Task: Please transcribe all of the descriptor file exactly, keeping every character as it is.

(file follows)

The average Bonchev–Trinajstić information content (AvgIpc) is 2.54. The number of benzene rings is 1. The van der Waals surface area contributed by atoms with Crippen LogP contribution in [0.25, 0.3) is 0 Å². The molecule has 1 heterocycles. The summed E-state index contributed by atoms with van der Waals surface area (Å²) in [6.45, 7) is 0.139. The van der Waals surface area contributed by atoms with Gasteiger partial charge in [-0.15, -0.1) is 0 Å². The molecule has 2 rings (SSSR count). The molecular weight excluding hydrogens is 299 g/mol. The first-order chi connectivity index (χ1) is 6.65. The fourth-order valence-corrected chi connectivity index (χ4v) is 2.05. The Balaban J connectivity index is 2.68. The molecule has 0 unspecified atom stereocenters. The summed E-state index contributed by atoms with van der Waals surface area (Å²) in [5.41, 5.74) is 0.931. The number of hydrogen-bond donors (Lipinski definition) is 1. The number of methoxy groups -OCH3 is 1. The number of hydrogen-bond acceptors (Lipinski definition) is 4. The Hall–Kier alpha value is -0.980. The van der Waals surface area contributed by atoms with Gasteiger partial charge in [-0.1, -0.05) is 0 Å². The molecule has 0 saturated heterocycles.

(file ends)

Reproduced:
The average Bonchev–Trinajstić information content (AvgIpc) is 2.54. The number of benzene rings is 1. The van der Waals surface area contributed by atoms with Crippen LogP contribution in [0.25, 0.3) is 0 Å². The molecule has 1 heterocycles. The summed E-state index contributed by atoms with van der Waals surface area (Å²) in [6.45, 7) is 0.139. The van der Waals surface area contributed by atoms with Gasteiger partial charge in [-0.15, -0.1) is 0 Å². The molecule has 2 rings (SSSR count). The molecular weight excluding hydrogens is 299 g/mol. The first-order chi connectivity index (χ1) is 6.65. The fourth-order valence-corrected chi connectivity index (χ4v) is 2.05. The Balaban J connectivity index is 2.68. The molecule has 0 unspecified atom stereocenters. The summed E-state index contributed by atoms with van der Waals surface area (Å²) in [5.41, 5.74) is 0.931. The number of hydrogen-bond donors (Lipinski definition) is 1. The number of methoxy groups -OCH3 is 1. The number of hydrogen-bond acceptors (Lipinski definition) is 4. The Hall–Kier alpha value is -0.980. The van der Waals surface area contributed by atoms with Gasteiger partial charge in [-0.1, -0.05) is 0 Å². The molecule has 0 saturated heterocycles.